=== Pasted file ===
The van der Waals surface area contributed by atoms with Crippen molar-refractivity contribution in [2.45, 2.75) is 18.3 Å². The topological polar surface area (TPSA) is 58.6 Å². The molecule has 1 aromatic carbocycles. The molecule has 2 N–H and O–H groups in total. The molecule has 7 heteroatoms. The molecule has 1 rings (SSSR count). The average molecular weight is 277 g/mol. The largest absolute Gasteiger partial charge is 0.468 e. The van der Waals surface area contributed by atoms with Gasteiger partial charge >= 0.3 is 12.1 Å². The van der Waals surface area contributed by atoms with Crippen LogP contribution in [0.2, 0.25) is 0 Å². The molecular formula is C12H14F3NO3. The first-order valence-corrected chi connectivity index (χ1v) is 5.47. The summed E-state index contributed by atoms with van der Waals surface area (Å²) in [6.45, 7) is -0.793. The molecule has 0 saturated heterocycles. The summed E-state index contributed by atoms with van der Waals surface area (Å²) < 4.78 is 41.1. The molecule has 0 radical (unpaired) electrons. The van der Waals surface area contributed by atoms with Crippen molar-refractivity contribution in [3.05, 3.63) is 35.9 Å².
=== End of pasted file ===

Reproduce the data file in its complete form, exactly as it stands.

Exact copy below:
The van der Waals surface area contributed by atoms with Crippen molar-refractivity contribution in [2.45, 2.75) is 18.3 Å². The topological polar surface area (TPSA) is 58.6 Å². The molecule has 1 aromatic carbocycles. The molecule has 2 N–H and O–H groups in total. The molecule has 7 heteroatoms. The molecule has 1 rings (SSSR count). The average molecular weight is 277 g/mol. The largest absolute Gasteiger partial charge is 0.468 e. The van der Waals surface area contributed by atoms with Gasteiger partial charge >= 0.3 is 12.1 Å². The van der Waals surface area contributed by atoms with Crippen LogP contribution in [0.2, 0.25) is 0 Å². The molecular formula is C12H14F3NO3. The first-order valence-corrected chi connectivity index (χ1v) is 5.47. The summed E-state index contributed by atoms with van der Waals surface area (Å²) in [6.45, 7) is -0.793. The molecule has 0 saturated heterocycles. The summed E-state index contributed by atoms with van der Waals surface area (Å²) < 4.78 is 41.1. The molecule has 0 radical (unpaired) electrons. The van der Waals surface area contributed by atoms with Crippen molar-refractivity contribution in [3.05, 3.63) is 35.9 Å².